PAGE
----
This is a Tarantino film and there is no doubt about that. The shot composition, the character development, the eccentricities within normal people and then there are guns and killings. This is a really well-made film nevertheless, but for an average filmgoer, it may turn as a tad slow affair as it takes a lot of time to build and eventually, it leaves the viewers on the edge.
The history is known as what happened to Sharon Tate (played by Margot Robbie) and who has done it. The notoriety of Charles Manson and his family is also known through various documentaries, yet I went to watch the film to see Tarantino's take on the history and boy he delivered in his own inimitable style. Like it or not, he made the film in his way and I salute his courage.
The film is structured with a few conversations that are terrific and memorable. Cliff Booth (Brad Pitt) paying a visit to Mason's family (the hippies), Rick Dalton (Leonardo DiCaprio) learning how to say his lines from a young girl, these stood out in my memory and perhaps enough feed through the film.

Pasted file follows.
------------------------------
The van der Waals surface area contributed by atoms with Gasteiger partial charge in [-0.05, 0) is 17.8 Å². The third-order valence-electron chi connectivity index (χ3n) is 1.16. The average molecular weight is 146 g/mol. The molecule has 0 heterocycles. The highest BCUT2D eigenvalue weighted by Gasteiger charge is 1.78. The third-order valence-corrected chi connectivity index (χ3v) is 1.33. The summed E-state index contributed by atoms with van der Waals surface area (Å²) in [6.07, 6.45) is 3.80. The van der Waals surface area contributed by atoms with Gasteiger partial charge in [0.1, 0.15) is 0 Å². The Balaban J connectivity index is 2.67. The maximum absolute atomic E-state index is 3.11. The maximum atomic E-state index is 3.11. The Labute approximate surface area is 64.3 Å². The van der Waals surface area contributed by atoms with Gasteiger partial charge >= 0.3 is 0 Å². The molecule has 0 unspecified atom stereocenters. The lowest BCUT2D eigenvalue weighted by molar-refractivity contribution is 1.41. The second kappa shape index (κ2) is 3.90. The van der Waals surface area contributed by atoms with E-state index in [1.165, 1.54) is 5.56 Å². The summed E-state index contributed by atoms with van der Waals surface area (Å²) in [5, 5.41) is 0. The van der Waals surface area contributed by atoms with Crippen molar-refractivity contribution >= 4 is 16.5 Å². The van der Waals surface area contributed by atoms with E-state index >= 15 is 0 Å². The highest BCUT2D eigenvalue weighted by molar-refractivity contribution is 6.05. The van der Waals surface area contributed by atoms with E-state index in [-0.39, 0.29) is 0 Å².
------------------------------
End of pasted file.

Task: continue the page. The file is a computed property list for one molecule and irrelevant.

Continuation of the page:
Technically, it's superlative, the art direction to construct the period of the 1960s. The cinematography that showed the whole world of the specific period and how the landscape was then. The music oh, I always loved Tarantino's choice of songs and this film is par. If at all, I had a problem it was with the editing, some episodes felt a bit longer than needed and a few just added to length without adding much to the narrative. Acting is supreme and it was wonderful to see Al Pacino, he was just fabulous.
It's definitely a good film that has an edge like any other Tarantino film. It's a different matter that I did not get that edge. Having said that, it's one of the better films of the year. A 3/5 for this.